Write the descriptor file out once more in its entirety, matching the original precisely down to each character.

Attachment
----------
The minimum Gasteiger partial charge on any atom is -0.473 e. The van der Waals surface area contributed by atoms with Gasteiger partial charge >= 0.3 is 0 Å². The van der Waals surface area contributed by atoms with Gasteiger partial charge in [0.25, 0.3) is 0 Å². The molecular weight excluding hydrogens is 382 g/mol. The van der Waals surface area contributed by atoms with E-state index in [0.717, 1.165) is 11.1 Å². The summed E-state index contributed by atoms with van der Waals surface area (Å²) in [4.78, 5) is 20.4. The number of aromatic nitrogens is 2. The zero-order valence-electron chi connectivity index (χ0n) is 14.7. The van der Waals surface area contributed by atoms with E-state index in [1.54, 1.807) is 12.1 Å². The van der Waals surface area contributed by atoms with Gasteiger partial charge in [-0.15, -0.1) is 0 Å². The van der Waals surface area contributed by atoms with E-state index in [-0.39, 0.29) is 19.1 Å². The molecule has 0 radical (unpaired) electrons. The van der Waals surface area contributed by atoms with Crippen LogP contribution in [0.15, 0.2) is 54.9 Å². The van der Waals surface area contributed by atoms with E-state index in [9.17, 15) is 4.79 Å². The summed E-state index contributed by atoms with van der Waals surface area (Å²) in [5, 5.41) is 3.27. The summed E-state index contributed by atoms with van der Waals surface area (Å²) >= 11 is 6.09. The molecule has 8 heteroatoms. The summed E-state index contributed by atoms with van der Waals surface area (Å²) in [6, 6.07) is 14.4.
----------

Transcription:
The minimum Gasteiger partial charge on any atom is -0.473 e. The van der Waals surface area contributed by atoms with Gasteiger partial charge >= 0.3 is 0 Å². The van der Waals surface area contributed by atoms with Gasteiger partial charge in [0.25, 0.3) is 0 Å². The molecular weight excluding hydrogens is 382 g/mol. The van der Waals surface area contributed by atoms with E-state index in [0.717, 1.165) is 11.1 Å². The summed E-state index contributed by atoms with van der Waals surface area (Å²) in [4.78, 5) is 20.4. The number of aromatic nitrogens is 2. The zero-order valence-electron chi connectivity index (χ0n) is 14.7. The van der Waals surface area contributed by atoms with E-state index in [1.54, 1.807) is 12.1 Å². The van der Waals surface area contributed by atoms with Gasteiger partial charge in [-0.15, -0.1) is 0 Å². The van der Waals surface area contributed by atoms with E-state index in [-0.39, 0.29) is 19.1 Å². The molecule has 0 radical (unpaired) electrons. The van der Waals surface area contributed by atoms with Crippen LogP contribution in [0.15, 0.2) is 54.9 Å². The van der Waals surface area contributed by atoms with E-state index in [9.17, 15) is 4.79 Å². The summed E-state index contributed by atoms with van der Waals surface area (Å²) in [5, 5.41) is 3.27. The summed E-state index contributed by atoms with van der Waals surface area (Å²) >= 11 is 6.09. The molecule has 8 heteroatoms. The summed E-state index contributed by atoms with van der Waals surface area (Å²) in [6, 6.07) is 14.4.